I gave my first course yesterday for Big Smoke Writing Factory as a guest teacher. I’ve attended courses there before and was familiar with the lovely building and nice facilities (There is tea! There are biscuits! There are lovely clean bathrooms with effective hand-dryers! Anyone who wonders why I’m prioritising the effectiveness of the hand-dryers probably hasn’t spent a lot of time schlepping between rented offices.) But most importantly, there’s a welcoming atmosphere and a wonderful mix of participants. I was delighted to get a wide range of answers to my opening question, ‘What would you like to achieve from this workshop?’
As the workshop was relatively short and I was meeting the participants for the first time, I decided to concentrate mostly on dramatic structure, i.e., how to tell your story for the stage. I chose this topic as it’s something people tend not to start to think about until they’ve written half a play and hit an insurmountable obstacle.
I recently read an interesting short essay by playwright Anthony Nielsen where he spoke about teaching creative writing workshops. He would invariably come across students who were excited about writing on certain themes: ‘I want to write a play that tackles the issues around gay marriage/ the recession/ clerical abuse.’ When they were asked the simple question, ‘Yes, but what story do you want to tell?’, their faces would fall. Many people have a passion for writing and want their work to have a big, punchy message, but find it difficult to create a story which acts as a vehicle for these themes. ‘Story’ and ‘plot’ have almost become dirty words.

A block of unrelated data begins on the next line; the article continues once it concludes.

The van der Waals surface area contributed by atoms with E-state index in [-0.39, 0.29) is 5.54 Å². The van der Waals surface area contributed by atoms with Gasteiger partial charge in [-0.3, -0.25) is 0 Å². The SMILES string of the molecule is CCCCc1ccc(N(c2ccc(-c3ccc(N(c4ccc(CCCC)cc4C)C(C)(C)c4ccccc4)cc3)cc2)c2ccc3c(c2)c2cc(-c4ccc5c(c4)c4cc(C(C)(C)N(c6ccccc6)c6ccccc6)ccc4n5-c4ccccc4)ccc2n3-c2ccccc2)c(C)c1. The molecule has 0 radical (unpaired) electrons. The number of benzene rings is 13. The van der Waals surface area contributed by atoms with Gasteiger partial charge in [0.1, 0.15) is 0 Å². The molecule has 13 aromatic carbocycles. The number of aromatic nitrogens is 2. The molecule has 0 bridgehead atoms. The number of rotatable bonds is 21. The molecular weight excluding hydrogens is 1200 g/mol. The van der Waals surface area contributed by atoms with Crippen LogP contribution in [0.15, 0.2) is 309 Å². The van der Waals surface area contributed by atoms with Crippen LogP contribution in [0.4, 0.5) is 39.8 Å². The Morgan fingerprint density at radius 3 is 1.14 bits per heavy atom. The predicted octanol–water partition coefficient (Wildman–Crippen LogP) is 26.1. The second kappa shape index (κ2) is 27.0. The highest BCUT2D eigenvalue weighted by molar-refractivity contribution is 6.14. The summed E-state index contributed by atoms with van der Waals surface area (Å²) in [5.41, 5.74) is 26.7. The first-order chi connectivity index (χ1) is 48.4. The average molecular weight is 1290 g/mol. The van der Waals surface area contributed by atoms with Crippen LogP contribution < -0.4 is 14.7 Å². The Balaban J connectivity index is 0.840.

However, think about new plays which have been successful lately – or indeed, over the past 20 years (by writers such as Conor McPherson, Martin McDonagh, Marina Carr, Jez Butterworth, Simon Stephens, Enda Walsh etc etc). Yes, they have dealt with weighty issues and some have been rather light on narrative, but most of them (I am open for debate on this point by the way) have had a gripping story, well told. Good structure disappears in the weave, so it becomes an almost intangible thing, but some of the most complex plays are the most simply structured. The challenge is not just to create a story which acts as a vehicle for your themes, but also to present it on the stage in a way that makes visual sense. The usual questions about good storytelling apply: Is each scene pulling its weight? Does the pace flag anywhere? Is there a strong narrative through-line? While these questions usually preoccupy the writer during the redrafting process, might it be helpful to try to consider them from the very beginning? We discussed various techniques for working out the play’s narrative arc before you set pen to paper.
Alongside this discussion we talked about the very nuts and bolts of theatre-making: how long should a scene be? How do you format a script? How long should your play be as a whole? Which theatres read unsolicited scripts and what kinds of writing are they looking for? I love discussing these questions as playwriting can be a mysterious art, but it’s a form of writing that appeals to so many people. A little bit of demystification will open up a new pool of talent for writers and for theatres.